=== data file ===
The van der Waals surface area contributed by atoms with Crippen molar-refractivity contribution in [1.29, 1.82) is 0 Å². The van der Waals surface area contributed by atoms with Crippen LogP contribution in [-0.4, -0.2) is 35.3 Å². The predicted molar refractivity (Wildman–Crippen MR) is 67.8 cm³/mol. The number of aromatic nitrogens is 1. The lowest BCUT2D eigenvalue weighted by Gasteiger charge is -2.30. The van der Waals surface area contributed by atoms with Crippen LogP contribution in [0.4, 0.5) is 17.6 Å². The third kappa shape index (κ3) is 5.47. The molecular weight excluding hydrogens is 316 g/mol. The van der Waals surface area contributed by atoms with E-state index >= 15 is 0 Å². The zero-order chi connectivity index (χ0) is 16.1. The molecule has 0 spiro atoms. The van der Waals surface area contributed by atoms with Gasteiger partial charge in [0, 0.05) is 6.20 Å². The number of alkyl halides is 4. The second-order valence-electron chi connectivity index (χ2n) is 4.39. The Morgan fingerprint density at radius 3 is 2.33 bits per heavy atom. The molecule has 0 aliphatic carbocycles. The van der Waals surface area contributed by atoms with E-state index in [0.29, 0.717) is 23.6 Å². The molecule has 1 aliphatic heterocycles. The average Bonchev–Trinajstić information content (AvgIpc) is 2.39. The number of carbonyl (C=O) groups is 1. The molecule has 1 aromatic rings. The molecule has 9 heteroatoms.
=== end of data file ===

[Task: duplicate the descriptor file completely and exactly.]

The van der Waals surface area contributed by atoms with Crippen molar-refractivity contribution in [1.29, 1.82) is 0 Å². The van der Waals surface area contributed by atoms with Crippen LogP contribution in [-0.4, -0.2) is 35.3 Å². The predicted molar refractivity (Wildman–Crippen MR) is 67.8 cm³/mol. The number of aromatic nitrogens is 1. The lowest BCUT2D eigenvalue weighted by Gasteiger charge is -2.30. The van der Waals surface area contributed by atoms with Crippen LogP contribution in [0.4, 0.5) is 17.6 Å². The third kappa shape index (κ3) is 5.47. The molecular weight excluding hydrogens is 316 g/mol. The van der Waals surface area contributed by atoms with E-state index >= 15 is 0 Å². The zero-order chi connectivity index (χ0) is 16.1. The molecule has 0 spiro atoms. The van der Waals surface area contributed by atoms with Gasteiger partial charge in [0, 0.05) is 6.20 Å². The number of alkyl halides is 4. The second-order valence-electron chi connectivity index (χ2n) is 4.39. The Morgan fingerprint density at radius 3 is 2.33 bits per heavy atom. The molecule has 0 aliphatic carbocycles. The van der Waals surface area contributed by atoms with E-state index in [0.29, 0.717) is 23.6 Å². The molecule has 1 aliphatic heterocycles. The average Bonchev–Trinajstić information content (AvgIpc) is 2.39. The number of carbonyl (C=O) groups is 1. The molecule has 1 aromatic rings. The molecule has 9 heteroatoms.